Types of Hypersensitivity Reactions (Type 1 to 4)

There are 5 Types of Hypersensitivity Reactions (Type 1 to 4) which are given below. Anaphylactic Type, Antibody Mediated Type, Immune Complex Mediated & Cell Mediated.

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Type I Hypersensitivity (Anaphylactic Type)

Reaction within minutes - may be systemic or localized Systemic form can be fatal within an hour from massive

laryngeal edema, pulmonary edema and hemorrhage Local form (atopy) often hereditary

Bee sting, cutaneous swelling (hives), hay fever, bronchial asthma, allergic gastroenteritis (food allergy)

Antigen binds to IgE on surface of sensitized mast cells and basophils, crosslinking IgE receptors resulting in degranulation with release of rapidly acting factors (via rapid increase in cAMP) and subsequent production and release of slow acting factors

Some factors can directly induce degranulation independent of IgE: C3a, C5a, codeine, morphine, mellitin (in bee venom), trauma, heat, cold, sunlight

  • Primary (rapidly acting) factors:
  • histamine: bronchial smooth muscle contraction, increased vascular permeability
  • eosinophil and neutrophil chemotactic factors
  • granule matrix derived factors: heparin, proteases Secondary (slow reacting substances of anaphylaxis):
  • Leukotrienes C4, D4: most potent vasodilators known
  • Prostaglandin D2: bronchospasm and vasodilation
  • Leukotriene B4: chemotactic for neutrophils
  • Platelet activating factor


Type II Hypersensitivity  (Antibody Mediated Type)

AKA: Cytotoxic Type (although not always cytotoxic)

Antibodies directed against normal or modified cell surface or tissue components induce cell lysis

Complement Dependent Two mechanisms:

Direct lysis by complement activation

Lysis by opsonization (C3b) - often involves RBCs Eg: Transfusion reactions, erythroblastosis fetalis,

autoimmune hemolytic anemia or thrombocytopenia, certain drug reactions

Antibody Dependent Cell Mediated Cytotoxicity

Monocytes, neutrophils, eosinophils, or NK cells recognize cells by Fc portion of IgG bound to cell and kills cell without phagocytosis

Eg, Goodpasture’s syndrome Anti-Receptor Antibodies


Eg, myasthenia gravis from antibody to ACh receptor

Type III Hypersensitivity (Immune Complex Mediated)

Antigen-antibody complexes produce tissue damage by activation of serum mediators (primarily complement)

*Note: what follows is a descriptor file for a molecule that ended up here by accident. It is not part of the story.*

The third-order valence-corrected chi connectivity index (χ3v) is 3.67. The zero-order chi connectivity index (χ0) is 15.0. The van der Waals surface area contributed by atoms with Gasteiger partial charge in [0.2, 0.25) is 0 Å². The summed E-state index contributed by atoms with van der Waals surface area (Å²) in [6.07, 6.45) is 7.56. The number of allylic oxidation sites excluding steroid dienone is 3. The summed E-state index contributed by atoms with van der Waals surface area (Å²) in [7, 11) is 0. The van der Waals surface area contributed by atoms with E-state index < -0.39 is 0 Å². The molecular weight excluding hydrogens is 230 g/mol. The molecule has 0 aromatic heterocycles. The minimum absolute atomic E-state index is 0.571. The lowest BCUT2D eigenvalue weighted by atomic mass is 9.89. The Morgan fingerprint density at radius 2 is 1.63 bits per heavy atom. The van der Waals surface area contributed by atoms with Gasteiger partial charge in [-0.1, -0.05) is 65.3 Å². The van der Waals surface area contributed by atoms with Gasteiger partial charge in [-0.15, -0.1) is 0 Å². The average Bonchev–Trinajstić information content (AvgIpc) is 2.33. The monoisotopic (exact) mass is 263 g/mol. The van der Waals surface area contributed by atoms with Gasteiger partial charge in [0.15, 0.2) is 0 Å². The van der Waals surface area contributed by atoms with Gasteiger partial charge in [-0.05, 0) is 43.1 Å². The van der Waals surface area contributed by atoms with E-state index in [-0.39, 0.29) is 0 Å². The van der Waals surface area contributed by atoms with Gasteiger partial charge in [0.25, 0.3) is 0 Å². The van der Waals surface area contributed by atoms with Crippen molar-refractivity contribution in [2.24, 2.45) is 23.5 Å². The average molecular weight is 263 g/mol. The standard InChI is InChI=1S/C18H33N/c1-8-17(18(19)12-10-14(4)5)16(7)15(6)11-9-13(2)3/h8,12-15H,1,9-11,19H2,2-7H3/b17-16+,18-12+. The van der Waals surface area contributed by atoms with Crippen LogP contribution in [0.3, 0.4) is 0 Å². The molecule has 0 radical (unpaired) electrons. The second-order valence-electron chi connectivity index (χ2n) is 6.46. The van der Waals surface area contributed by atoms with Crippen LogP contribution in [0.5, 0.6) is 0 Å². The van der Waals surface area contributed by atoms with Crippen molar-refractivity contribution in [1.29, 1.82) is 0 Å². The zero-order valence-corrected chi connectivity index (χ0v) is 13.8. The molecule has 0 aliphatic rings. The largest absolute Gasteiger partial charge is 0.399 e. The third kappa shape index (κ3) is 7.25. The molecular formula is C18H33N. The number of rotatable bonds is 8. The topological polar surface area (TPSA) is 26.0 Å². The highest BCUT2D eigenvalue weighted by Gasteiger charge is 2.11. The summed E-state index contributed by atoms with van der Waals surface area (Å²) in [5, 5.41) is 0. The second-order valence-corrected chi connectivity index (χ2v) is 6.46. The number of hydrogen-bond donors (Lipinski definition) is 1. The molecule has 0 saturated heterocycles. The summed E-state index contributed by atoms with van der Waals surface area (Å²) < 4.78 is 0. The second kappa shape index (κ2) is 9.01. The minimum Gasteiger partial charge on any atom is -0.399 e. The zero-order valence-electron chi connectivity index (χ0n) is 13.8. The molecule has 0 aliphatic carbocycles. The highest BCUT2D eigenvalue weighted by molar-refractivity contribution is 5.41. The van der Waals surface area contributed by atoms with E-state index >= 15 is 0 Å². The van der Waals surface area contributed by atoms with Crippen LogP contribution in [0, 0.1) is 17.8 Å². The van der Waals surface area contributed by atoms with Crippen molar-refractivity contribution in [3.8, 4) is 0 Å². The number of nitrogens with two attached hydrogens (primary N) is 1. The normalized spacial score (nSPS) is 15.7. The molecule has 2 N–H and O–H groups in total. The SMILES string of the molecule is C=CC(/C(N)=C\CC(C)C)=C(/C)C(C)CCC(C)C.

Systemic Form

Acute serum sickness is the prototype (described in 1905)

Antibodies are produced to a large dose of administered antigen (~5 days after administration). Ag-Ab complexes are deposited in the tissues, often inducing localized type I hypersensitivity reactions in glomeruli, joints, skin, heart, serosal surfaces, and small blood vessels where they can activate complement. An inflammatory reaction ensues (~10 days) with resulting fever, urticaria, arthralgias, lymphadenopathy, proteinuria

Inflammation in and around vessels causes an acute necrotizing vasculitis with fibrinoid deposition and acute inflammation (innocent bystander destruction)

Localized Form (Arthus Reaction)

Introduction of antigen to which patient has been sensitized Localized tissue necrosis resulting from acute immune

complex vasculitis, usually in the skin Lesion develops over 4-10 hrs; may ulcerate

Histology shows fibrinoid necrosis of vessels, platelet thromboses, edema, hemorrhage, and numerous neutrophils

Type IV (Cell Mediated)

Mediated by sensitized T-Cells Delayed-Type Hypersensitivity

Eg tuberculin reaction: reddening and induration begins 8-12 hrs after injection; peaks 24-72 hrs.

Histology: perivascular cuffing of mononuclear cells in deep and superficial dermis

Induration is caused by fibrin deposition in interstitium Reaction mediated by CD4+ T-Cells: memory T-Cells release

lymphokines to amplify response, specifically macrophage chemotactic and activating factors

T-Cell Mediated Cytotoxicity

CD8+ cytotoxic T-Cells kill cells via pore formation; recognize modified self- MHC Class I antigens

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